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5 Leadership Tips to Help New Managers

Congratulations! You’re in your first managerial position. With this likely comes more responsibility, a higher salary and subordinates. It’s an exciting time, but it’s also a good time to reflect on helpful career information, like what makes a good manager and consider what your management style will be. Here are some leadership tips for new managers:

Set the example

You probably already conduct yourself in a professional manner, but now it’s even more important to be a shining example of professionalism in your new role. You are not only a representative for your team or department, but you’re also a reflection of the company more than others. All eyes are on you and your subordinates will notice your demeanor, work ethic, timeliness, behavior and appearance. They’ll follow your lead, so you should be setting the best example for them.

Learn to delegate

You’ve been put in charge because you have the skills and knowhow to get the work done, but you certainly can’t do everything yourself. You should learn to assign tasks to your subordinates by playing to their strengths. Don’t put more on their plates than they can handle, but don’t avoid giving them a challenge either.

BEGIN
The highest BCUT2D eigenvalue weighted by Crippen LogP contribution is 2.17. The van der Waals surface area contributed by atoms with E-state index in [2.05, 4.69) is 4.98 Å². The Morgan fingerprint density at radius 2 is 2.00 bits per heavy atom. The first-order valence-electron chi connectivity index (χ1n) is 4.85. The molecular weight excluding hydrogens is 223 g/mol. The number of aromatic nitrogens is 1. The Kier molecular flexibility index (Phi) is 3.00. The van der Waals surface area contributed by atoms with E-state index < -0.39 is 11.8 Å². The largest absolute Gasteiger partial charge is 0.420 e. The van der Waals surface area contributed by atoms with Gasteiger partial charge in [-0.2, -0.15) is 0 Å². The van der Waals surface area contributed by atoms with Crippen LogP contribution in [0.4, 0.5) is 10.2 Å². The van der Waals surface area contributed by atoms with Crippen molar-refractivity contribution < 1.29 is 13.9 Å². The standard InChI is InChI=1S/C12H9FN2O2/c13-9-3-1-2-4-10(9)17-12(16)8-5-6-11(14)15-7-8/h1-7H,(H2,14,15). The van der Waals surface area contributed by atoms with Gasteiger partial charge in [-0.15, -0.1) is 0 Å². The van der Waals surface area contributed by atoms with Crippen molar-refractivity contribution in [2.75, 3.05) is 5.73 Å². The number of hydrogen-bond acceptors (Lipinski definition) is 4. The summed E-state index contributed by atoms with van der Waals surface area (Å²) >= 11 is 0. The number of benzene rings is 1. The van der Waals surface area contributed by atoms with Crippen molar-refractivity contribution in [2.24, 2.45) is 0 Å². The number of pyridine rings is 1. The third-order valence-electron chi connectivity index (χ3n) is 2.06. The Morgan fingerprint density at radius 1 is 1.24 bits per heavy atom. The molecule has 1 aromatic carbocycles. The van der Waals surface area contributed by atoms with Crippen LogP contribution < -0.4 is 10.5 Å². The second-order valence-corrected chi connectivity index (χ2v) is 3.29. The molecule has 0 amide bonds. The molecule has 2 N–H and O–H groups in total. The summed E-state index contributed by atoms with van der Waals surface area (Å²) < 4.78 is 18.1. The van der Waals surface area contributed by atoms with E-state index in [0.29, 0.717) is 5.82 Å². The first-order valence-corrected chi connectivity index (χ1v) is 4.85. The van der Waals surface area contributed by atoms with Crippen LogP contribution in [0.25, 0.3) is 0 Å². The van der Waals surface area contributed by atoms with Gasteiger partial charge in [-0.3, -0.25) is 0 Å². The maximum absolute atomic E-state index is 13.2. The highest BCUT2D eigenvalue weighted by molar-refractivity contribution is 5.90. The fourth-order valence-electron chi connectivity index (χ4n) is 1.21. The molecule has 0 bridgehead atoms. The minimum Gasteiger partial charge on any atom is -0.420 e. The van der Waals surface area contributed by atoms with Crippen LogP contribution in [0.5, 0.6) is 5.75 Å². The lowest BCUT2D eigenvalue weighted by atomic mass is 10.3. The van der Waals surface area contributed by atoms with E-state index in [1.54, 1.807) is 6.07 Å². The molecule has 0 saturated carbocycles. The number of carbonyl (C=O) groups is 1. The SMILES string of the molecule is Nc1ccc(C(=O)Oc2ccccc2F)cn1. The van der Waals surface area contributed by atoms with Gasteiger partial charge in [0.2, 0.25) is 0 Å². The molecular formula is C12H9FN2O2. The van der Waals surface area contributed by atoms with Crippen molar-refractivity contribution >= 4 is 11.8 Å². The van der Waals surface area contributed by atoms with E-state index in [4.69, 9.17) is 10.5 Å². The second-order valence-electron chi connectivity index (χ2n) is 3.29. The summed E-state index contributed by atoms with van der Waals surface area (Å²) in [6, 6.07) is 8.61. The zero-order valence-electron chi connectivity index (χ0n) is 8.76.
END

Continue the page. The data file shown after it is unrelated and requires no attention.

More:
There are going to be things you can do better and faster on your own, but unless you give your subordinates a challenge, they won’t learn and grow. And you’re there to help them through it. “Delegating provides an opportunity for employees to develop their own skills, knowledge and abilities.”

Don’t micro-manage

A lot of new managers will find themselves “micro-managing” or focusing too much on the details of every task and project they oversee. It’s probably because it wasn’t long ago you were the one doing all the busy work. But you’re the manager now.

Try not to get bogged down in the details of a project or check in with your team every minute until the task is complete. This will not only take you away from your own work, but will make your subordinates think you don’t trust them.

Be passionate in those difficult conversations

Having a difficult conversation with an employee about poor performance or a sensitive subject is never easy, but it comes with the territory. Harvard Business Review says to make the communication about them, not you. Try to think about the position they’re in and not let your needs and frustration in the way. Be calm, clear and constructive as best you can.

Ask for Feedback

Whether it’s from upper management or from your subordinates, feedback will help you grow and improve as a manager. You’re going to make mistakes here and there, as we all do.

Be honest with yourself about your strengths and weaknesses and willing to hear what people like and don’t like about your management style. Great managers develop a flexible leadership approach that can be adapted to motivate and inspire their different employees.

Bryant & Stratton College Online aims to help students maximize their employability skills for career success through its Employability Series. This set of core competencies is integrated in to the College’s online degree programs, to complement occupation-specific training and help graduates get hired.

Interested in learning more about the online degree programs offered by Bryant & Stratton College Online? Call 1.888.447.3528 to speak with an admissions representative.

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